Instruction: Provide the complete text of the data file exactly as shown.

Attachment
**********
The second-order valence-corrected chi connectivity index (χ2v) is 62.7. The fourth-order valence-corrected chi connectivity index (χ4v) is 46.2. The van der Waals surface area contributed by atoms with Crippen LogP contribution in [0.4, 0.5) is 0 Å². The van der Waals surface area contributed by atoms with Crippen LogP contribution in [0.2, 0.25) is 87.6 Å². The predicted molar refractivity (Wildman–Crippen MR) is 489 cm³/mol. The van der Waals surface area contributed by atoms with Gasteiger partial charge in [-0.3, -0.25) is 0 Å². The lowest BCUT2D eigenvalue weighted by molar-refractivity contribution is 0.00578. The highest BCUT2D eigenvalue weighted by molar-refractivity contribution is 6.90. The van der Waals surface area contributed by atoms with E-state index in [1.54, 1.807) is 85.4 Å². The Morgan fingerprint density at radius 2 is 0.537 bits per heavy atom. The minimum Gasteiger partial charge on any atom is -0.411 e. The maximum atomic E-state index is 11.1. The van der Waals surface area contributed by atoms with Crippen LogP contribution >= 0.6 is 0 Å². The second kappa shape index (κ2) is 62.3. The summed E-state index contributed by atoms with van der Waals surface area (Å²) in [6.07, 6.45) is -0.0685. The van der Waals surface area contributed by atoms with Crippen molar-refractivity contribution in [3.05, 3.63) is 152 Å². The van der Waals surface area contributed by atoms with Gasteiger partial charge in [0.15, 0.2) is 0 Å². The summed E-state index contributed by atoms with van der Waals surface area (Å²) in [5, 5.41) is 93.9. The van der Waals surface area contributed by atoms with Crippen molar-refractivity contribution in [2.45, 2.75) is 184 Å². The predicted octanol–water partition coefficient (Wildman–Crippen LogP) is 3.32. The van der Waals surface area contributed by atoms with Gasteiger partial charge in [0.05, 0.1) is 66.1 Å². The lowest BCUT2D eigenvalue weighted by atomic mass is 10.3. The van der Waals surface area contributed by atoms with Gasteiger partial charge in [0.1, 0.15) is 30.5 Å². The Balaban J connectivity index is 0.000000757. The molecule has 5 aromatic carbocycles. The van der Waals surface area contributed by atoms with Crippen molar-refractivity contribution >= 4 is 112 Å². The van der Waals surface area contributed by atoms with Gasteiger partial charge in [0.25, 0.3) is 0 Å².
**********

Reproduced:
The second-order valence-corrected chi connectivity index (χ2v) is 62.7. The fourth-order valence-corrected chi connectivity index (χ4v) is 46.2. The van der Waals surface area contributed by atoms with Crippen LogP contribution in [0.4, 0.5) is 0 Å². The van der Waals surface area contributed by atoms with Crippen LogP contribution in [0.2, 0.25) is 87.6 Å². The predicted molar refractivity (Wildman–Crippen MR) is 489 cm³/mol. The van der Waals surface area contributed by atoms with Gasteiger partial charge in [-0.3, -0.25) is 0 Å². The lowest BCUT2D eigenvalue weighted by molar-refractivity contribution is 0.00578. The highest BCUT2D eigenvalue weighted by molar-refractivity contribution is 6.90. The van der Waals surface area contributed by atoms with E-state index in [1.54, 1.807) is 85.4 Å². The Morgan fingerprint density at radius 2 is 0.537 bits per heavy atom. The minimum Gasteiger partial charge on any atom is -0.411 e. The maximum atomic E-state index is 11.1. The van der Waals surface area contributed by atoms with Crippen LogP contribution >= 0.6 is 0 Å². The second kappa shape index (κ2) is 62.3. The summed E-state index contributed by atoms with van der Waals surface area (Å²) in [6.07, 6.45) is -0.0685. The van der Waals surface area contributed by atoms with Crippen molar-refractivity contribution in [3.05, 3.63) is 152 Å². The van der Waals surface area contributed by atoms with Gasteiger partial charge in [0.15, 0.2) is 0 Å². The summed E-state index contributed by atoms with van der Waals surface area (Å²) in [5, 5.41) is 93.9. The van der Waals surface area contributed by atoms with Crippen molar-refractivity contribution in [2.45, 2.75) is 184 Å². The predicted octanol–water partition coefficient (Wildman–Crippen LogP) is 3.32. The van der Waals surface area contributed by atoms with Gasteiger partial charge in [0.05, 0.1) is 66.1 Å². The lowest BCUT2D eigenvalue weighted by atomic mass is 10.3. The van der Waals surface area contributed by atoms with Gasteiger partial charge in [0.1, 0.15) is 30.5 Å². The Balaban J connectivity index is 0.000000757. The molecule has 5 aromatic carbocycles. The van der Waals surface area contributed by atoms with Crippen molar-refractivity contribution >= 4 is 112 Å². The van der Waals surface area contributed by atoms with Gasteiger partial charge in [0.25, 0.3) is 0 Å².